Eye problems: What patients say vs. what doctors see
You’re not seeing things.
A comparison of a patient’s self-reported eye symptoms with their electronic health record (EHR) shows clear discrepancies, according to a new study published in JAMA Ophthalmology.
“Many parties in healthcare use the electronic health records now and they expect the data to accurately reflect the interaction with the doctor,” says Maria Woodward, MD, MS, assistant professor of ophthalmology and visual sciences at the University of Michigan in a press release. “The concern highlighted by this research is that important symptoms may be overlooked. If a patient has severe symptoms, all of those symptoms should be documented and addressed.”
Researchers from the University of Michigan Kellogg Eye Center analyzed the symptoms of 162 patients who completed a pre-appointment questionnaire. The doctors were not told about the surveys or that their patient notes would be reviewed for comparison.
Woodward and colleagues found a distinction between what patients say versus what clinicians wrote. Only 38 patients had “exact agreement” between and their survey and their medical record. The biggest problem: symptom reporting.
Woodward says the disconnected is understandable, as the doctor-patient relationship is more nuanced than a point-by-point checklist or what is recorded in the medical record. Patients may not disclose all of their symptoms, record keeping takes time and the entire conversation doesn’t need to be documented.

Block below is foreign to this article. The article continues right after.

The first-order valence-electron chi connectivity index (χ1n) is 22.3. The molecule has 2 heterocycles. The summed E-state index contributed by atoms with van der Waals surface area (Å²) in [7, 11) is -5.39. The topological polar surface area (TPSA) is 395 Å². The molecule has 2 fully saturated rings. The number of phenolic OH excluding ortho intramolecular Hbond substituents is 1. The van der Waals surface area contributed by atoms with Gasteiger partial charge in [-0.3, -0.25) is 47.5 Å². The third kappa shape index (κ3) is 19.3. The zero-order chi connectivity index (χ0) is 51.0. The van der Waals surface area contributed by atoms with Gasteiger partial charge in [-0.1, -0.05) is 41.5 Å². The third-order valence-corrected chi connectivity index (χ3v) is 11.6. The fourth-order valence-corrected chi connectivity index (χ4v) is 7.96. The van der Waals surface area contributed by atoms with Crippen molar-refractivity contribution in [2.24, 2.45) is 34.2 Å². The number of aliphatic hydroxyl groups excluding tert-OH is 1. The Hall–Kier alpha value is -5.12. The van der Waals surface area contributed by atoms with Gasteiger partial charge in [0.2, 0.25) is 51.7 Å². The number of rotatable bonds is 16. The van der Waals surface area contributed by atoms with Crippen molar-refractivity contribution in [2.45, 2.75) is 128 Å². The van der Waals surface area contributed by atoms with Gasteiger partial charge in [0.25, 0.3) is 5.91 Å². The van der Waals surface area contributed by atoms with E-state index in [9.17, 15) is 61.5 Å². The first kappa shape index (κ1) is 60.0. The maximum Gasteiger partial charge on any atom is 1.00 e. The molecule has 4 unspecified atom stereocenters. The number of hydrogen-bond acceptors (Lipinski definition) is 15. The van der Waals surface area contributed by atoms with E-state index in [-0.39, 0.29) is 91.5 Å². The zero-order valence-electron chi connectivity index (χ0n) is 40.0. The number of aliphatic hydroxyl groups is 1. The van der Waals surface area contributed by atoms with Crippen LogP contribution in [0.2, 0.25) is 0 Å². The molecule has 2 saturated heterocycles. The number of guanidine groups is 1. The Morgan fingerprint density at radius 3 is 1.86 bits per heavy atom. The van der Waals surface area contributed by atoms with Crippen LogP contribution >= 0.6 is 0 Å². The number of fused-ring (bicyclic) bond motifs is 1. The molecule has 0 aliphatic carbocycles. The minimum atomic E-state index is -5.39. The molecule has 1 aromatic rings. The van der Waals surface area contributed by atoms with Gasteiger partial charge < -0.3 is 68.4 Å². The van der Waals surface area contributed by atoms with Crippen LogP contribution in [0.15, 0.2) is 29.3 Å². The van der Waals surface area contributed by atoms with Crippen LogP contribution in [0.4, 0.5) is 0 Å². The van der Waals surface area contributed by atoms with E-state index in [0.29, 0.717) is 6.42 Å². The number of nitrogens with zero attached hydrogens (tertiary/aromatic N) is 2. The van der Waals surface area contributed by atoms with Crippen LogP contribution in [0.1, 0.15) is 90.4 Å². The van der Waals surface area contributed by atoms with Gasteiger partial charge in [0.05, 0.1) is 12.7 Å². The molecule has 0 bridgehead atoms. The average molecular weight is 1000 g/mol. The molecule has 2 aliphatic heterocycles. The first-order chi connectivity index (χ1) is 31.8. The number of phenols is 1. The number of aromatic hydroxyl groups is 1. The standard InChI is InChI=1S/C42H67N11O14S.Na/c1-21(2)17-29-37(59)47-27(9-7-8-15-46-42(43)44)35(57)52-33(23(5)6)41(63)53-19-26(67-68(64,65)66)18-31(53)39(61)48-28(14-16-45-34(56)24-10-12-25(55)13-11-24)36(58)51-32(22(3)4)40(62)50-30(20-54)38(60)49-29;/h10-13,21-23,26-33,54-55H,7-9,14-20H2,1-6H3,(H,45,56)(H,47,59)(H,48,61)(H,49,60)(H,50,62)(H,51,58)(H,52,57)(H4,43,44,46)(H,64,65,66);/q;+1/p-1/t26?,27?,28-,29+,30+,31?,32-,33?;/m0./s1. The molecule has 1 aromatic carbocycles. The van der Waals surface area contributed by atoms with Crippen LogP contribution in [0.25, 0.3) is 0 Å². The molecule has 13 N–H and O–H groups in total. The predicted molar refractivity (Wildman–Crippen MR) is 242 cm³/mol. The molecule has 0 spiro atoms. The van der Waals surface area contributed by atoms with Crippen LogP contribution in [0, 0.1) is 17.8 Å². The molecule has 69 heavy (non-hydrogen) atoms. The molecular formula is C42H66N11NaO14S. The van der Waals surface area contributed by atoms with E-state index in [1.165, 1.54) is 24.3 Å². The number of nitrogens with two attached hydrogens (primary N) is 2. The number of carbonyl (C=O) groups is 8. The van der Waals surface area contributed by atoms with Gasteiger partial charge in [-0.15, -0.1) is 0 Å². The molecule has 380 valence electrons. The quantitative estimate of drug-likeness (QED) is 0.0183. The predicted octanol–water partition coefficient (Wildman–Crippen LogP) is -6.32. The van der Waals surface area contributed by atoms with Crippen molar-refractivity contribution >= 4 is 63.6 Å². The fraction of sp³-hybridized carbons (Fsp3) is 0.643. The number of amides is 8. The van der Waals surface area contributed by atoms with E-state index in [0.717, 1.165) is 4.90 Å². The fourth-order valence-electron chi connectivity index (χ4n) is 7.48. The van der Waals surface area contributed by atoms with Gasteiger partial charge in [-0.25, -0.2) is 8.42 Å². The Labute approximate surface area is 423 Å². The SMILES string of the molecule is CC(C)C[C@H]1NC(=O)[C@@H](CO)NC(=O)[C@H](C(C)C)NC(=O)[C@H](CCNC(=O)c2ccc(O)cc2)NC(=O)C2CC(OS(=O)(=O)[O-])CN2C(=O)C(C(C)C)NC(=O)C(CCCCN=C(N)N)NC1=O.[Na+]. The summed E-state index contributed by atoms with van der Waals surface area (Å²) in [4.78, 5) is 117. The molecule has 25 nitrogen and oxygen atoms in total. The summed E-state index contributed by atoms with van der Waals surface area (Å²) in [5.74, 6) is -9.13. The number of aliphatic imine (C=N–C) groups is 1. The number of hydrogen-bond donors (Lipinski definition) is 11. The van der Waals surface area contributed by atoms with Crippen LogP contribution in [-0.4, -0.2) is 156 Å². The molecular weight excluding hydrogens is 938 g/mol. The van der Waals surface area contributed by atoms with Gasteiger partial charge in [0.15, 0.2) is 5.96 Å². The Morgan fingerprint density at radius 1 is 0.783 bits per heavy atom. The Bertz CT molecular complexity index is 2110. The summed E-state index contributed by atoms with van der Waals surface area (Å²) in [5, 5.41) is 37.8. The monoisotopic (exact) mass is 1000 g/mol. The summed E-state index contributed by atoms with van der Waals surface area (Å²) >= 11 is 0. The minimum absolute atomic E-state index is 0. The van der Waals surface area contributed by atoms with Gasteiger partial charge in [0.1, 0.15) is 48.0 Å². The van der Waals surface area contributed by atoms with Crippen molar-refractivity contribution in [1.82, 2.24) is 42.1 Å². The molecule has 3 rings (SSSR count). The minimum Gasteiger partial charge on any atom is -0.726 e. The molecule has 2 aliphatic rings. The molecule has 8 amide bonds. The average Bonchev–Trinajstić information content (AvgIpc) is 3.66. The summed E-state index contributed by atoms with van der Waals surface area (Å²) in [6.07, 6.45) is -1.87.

But, she cautioned those discrepancies could have long-lasting and unintended consequences as EHRs are used to guide future patient treatment. It could also lead to inaccurate conclusions if the anonymized data is used for clinical research.
Woodward says the study highlights the need for better communication. Pre-appointment questionnaires could help doctors evaluate the patient’s symptoms that could guide the conversation, improve outcomes and even identify concerns that would have otherwise gone unnoticed.
Nicole was Senior Editor at I Advance Senior Care and Long Term Living Magazine 2015-2017. She has a Journalism degree from Kent State University and is finalizing a master’s degree in Information Architecture and Management. She has extensive studies in the digital user experience and in branding online media. She has worked as an editor and writer for various B2B publications, including Business Finance.
Topics: Clinical , Technology & IT